As of Nov. 1, the water level at Bulkley River’s Quick Station was at 0.13 metres, or about 35 cubic metres per second, which is below the historic minimum for that date. (Houston Today file photo)

Drought conditions in Houston still at the highest level

Streams continued at historic lows in the region last week

Drought conditions in the Houston region continued at level four (extremely dry) last week – the highest classification – while streams continued at near historic lows.

READ MORE: ‘Extremely dry’ drought level in Houston region

As of Nov. 1, the water level at Bulkley River’s Quick Station was at 0.13 metres, or about 35 cubic metres per second, which is below the historic minimum for that date.

According to Gerald Pinchbeck, District of Houston’s chief administrative officer, Houston has not been significantly impacted by the drought because it draws its water from an aquifer located approximately 75 metres below the surface.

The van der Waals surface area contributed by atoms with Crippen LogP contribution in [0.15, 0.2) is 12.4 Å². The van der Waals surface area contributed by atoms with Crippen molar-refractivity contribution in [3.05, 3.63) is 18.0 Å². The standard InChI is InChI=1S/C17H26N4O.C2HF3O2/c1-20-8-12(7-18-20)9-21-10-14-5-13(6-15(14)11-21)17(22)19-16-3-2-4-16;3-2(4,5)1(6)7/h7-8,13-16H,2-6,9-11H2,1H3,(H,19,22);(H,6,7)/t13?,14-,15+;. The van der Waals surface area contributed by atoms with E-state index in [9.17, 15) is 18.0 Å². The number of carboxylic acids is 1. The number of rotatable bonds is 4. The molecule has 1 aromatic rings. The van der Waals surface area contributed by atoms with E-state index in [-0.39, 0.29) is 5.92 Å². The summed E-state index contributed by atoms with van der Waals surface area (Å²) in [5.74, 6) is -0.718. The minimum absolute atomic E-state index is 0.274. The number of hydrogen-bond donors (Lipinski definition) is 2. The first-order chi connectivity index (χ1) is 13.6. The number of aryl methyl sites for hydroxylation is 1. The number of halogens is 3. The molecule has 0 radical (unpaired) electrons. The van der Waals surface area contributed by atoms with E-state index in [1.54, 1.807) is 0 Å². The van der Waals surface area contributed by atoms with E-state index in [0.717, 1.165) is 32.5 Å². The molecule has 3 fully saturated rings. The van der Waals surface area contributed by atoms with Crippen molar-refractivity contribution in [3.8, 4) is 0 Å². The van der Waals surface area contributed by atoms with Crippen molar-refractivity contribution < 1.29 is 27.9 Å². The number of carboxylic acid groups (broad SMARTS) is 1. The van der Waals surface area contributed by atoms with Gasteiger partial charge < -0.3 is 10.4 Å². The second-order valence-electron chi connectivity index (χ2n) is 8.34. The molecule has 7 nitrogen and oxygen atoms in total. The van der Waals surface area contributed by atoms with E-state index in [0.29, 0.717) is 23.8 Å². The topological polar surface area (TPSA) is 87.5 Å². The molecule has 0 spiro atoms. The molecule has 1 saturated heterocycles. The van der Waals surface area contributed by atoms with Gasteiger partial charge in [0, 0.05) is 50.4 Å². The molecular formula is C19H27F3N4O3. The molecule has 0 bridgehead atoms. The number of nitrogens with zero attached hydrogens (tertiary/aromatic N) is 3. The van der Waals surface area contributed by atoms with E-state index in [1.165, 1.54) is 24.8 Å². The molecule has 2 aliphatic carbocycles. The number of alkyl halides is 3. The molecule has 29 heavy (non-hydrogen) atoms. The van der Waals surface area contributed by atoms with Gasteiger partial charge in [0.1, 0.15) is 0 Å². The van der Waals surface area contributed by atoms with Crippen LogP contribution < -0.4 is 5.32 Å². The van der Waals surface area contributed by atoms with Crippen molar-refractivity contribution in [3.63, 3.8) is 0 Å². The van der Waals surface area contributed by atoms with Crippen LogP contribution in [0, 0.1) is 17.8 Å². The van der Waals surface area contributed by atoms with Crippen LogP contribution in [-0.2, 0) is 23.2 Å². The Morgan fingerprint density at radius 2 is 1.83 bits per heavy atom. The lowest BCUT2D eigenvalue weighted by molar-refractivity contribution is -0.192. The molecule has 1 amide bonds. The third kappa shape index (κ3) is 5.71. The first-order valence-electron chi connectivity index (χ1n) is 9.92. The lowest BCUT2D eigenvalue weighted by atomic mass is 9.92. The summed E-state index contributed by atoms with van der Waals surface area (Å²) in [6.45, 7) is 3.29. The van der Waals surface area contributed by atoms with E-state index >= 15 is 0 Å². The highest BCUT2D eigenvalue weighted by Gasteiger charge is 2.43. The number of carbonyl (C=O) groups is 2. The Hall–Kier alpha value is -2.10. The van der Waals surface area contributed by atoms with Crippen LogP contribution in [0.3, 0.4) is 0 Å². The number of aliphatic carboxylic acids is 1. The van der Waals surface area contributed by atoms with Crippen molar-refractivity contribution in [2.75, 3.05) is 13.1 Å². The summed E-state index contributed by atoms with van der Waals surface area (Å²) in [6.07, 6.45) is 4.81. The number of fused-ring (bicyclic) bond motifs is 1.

However, the district encourages all water users to be mindful of the water they are using, and to reduce consumption where possible. He also recommended that any properties drawing water from shallow wells or surface sources reduce their water usage.

According to the provincial government, the rain that has hit the southern parts of the province had not yet hit the northwest as of Thursday. But this was expected to change over the coming days.

“Once the expected wet weather system for the area has passed, the rating will once again be evaluated,” explained Jeremy Uppenborn, a spokesperson with the Ministry of Forests, Lands, Natural Resource Operations and Rural Development.

Given that the season for irrigation is over, Uppenborn said the ministry does not plan to regulate water use in the region.


 

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